However, even when an actual controversy exists between adverse parties, declaratory judgment is not generally available to challenge the constitutionality of a criminal statute. See, e.g., Tucker, 312 N.C. at 349, 323 S.E.2d at 309 (“It is widelyheld that a declaratory judgment is not available to restrain enforcement of a criminal prosecution,” especially where a criminal action is already pending.); Jernigan v. State, 279 N.C. 556, 560, 184 S.E.2d 259, 263 (1971) (“A declaratory judgment is a civil remedy which may not be resorted to to try ordinary matters of guilt or innocence.”); Chadwick v. Salter, 254 N.C. 389, 394, 119 S.E.2d 158, 162 (1961) (“Ordinarily, the constitutionality of a statute . . . will not be determined in an action to enjoin its enforcement.”). Nevertheless, a declaratory judgment action to determine the constitutionality of a criminal statute prior to prosecution is not completely barred. For example, in Calcutt v. McGeachy, 213 N.C. 1, 195 S.E. 49 (1938), the plaintiff, a manufacturer and distributer of amusement machines, was threatened with prosecution under a statute making possession of slot machines illegal and authorizing their seizure by authorities. Id. at 4, 195 S.E. at 49-50. The Court, noting that the plaintiff's action was proper under the Declaratory Judgment Act, determined that the statute in question was constitutional. Id. at 4, 9, 195 S.E. at 49, 54.
    This Court has enunciated what a plaintiff must show in order to seek a declaratory judgment that a criminal statute is unconstitutional.
    The key to whether or not declaratory relief is available to determine the constitutionality of a criminal statute is whether the plaintiff can demonstrate that a criminal prosecution is imminent or threatened, and that he stands to suffer the loss of either fundamental human rights or property interests if the criminal prosecution is begun and the criminal statute is enforced.

Tucker, 312 N.C. at 350, 323 S.E.2d at 310.    We agree with the Court of Appeals' holding that “the record does establish that the State has threatened plaintiff with prosecution under the statute if plaintiff hosts a subsequent pigeon shoot.” Malloy, 146 N.C. App. at 72, 551 S.E.2d at 915. Plaintiff stated in response to interrogatories that the District Attorney “notified the Plaintiff, through counsel, that he considers the conduct at the Dogwood Invitational to be in violation of amended N.C.G.S. § 14-360 and that if given the opportunity, he will prosecute the Plaintiff.” This unrefuted allegation clearly satisfies plaintiff's burden to allege imminent or threatened prosecution.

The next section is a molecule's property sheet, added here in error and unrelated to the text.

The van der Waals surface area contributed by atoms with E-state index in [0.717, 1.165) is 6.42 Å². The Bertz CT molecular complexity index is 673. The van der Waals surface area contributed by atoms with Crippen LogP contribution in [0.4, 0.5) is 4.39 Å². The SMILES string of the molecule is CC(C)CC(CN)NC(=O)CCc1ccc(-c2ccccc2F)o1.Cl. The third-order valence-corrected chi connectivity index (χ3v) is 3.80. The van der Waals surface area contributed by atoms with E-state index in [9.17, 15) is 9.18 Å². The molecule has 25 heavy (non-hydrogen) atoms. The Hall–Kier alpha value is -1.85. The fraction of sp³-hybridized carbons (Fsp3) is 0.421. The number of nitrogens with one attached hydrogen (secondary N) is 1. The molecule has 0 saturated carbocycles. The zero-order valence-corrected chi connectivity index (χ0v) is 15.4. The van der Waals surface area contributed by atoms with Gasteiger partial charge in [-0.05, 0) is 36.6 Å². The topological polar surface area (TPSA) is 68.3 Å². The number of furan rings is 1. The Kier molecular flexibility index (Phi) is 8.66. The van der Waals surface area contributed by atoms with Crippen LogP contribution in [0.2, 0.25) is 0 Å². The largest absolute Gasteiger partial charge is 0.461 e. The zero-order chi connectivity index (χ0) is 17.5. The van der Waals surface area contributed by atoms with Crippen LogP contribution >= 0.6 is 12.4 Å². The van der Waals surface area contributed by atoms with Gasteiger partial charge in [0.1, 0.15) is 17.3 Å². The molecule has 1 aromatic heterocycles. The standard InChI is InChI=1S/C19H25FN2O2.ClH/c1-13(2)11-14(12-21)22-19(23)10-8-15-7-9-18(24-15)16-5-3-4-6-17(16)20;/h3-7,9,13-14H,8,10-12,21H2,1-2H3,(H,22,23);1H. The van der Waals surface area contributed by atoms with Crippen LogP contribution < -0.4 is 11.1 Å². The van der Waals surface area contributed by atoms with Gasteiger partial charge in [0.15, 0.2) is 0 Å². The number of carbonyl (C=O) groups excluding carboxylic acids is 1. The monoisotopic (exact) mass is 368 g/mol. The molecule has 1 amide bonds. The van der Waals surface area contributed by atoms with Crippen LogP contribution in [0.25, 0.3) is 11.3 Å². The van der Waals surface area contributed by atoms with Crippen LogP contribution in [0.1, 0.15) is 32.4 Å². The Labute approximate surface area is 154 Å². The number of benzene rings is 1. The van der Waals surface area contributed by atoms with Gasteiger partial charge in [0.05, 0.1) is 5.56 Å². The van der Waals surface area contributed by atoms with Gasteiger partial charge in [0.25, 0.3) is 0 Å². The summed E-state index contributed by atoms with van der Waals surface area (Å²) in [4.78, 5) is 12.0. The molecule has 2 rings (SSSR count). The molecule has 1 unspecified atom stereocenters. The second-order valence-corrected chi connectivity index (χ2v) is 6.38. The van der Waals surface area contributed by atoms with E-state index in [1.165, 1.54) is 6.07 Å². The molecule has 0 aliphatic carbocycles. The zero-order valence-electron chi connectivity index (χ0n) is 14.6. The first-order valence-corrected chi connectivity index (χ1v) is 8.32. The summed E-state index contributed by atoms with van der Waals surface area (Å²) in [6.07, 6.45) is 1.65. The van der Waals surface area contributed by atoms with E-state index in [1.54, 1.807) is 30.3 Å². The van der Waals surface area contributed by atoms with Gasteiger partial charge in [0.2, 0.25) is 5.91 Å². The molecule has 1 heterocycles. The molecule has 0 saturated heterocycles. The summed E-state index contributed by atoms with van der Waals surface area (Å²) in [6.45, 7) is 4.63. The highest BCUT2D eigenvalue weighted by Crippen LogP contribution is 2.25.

However, the Court of Appeals incorrectly held that plaintiff failed to show that he stands to suffer the loss of either fundamental human rights or property interests if the prosecution is begun and the criminal statute is enforced. Id. at 73, 551 S.E.2d at 915-16.
    This Court has held that “[a]n Act will be declared unconstitutional and its enforcement will be enjoined when it clearly appears either that property or fundamental human rights are denied in violation of constitutional guarantees.” Roller v. Allen, 245 N.C. 516, 518, 96 S.E.2d 851, 854 (1957), quoted in Jernigan, 279 N.C. at 562, 184 S.E.2d at 264 (applying Roller to declaratory judgment action regarding a penal statute). After announcing this right, the Court in Roller immediately explained that “'[t]he right to conduct a lawful business, or to earn a livelihood, is regarded as fundamental.'” Roller, 245 N.C. at 518-19, 96 S.E.2d at 854 (quoting McCormick v. Proctor, 217 N.C.23, 31, 6 S.E.2d 870, 876 (1940) (Stacy, C.J., concurring)). Thus, if plaintiff can show that the statute's enforcement, if unconstitutional, will deny him his fundamental right to conduct a lawful business or to earn a livelihood, this second criterion is satisfied.
    Plaintiff alleges that he receives fifty percent of his income from conducting the pigeon shoots. Furthermore, he alleges that he has expended $500,000 in capital improvements to his land in furtherance of the pigeon shoots. Based on these facts, the pigeon shoots constitute a substantial portion of plaintiff's livelihood. If the statute is, indeed, unconstitutional, then its enforcement will deny plaintiff his fundamental right to conduct a lawful business. Thus, as to plaintiff's claims that the statute is unconstitutionally vague and overbroad, that the statute permits an unconstitutional delegation of legislative power, and that the unconstitutional portions of the statute are not severable from the remainder of the statute, plaintiff has sufficiently alleged facts to establish the second criterion.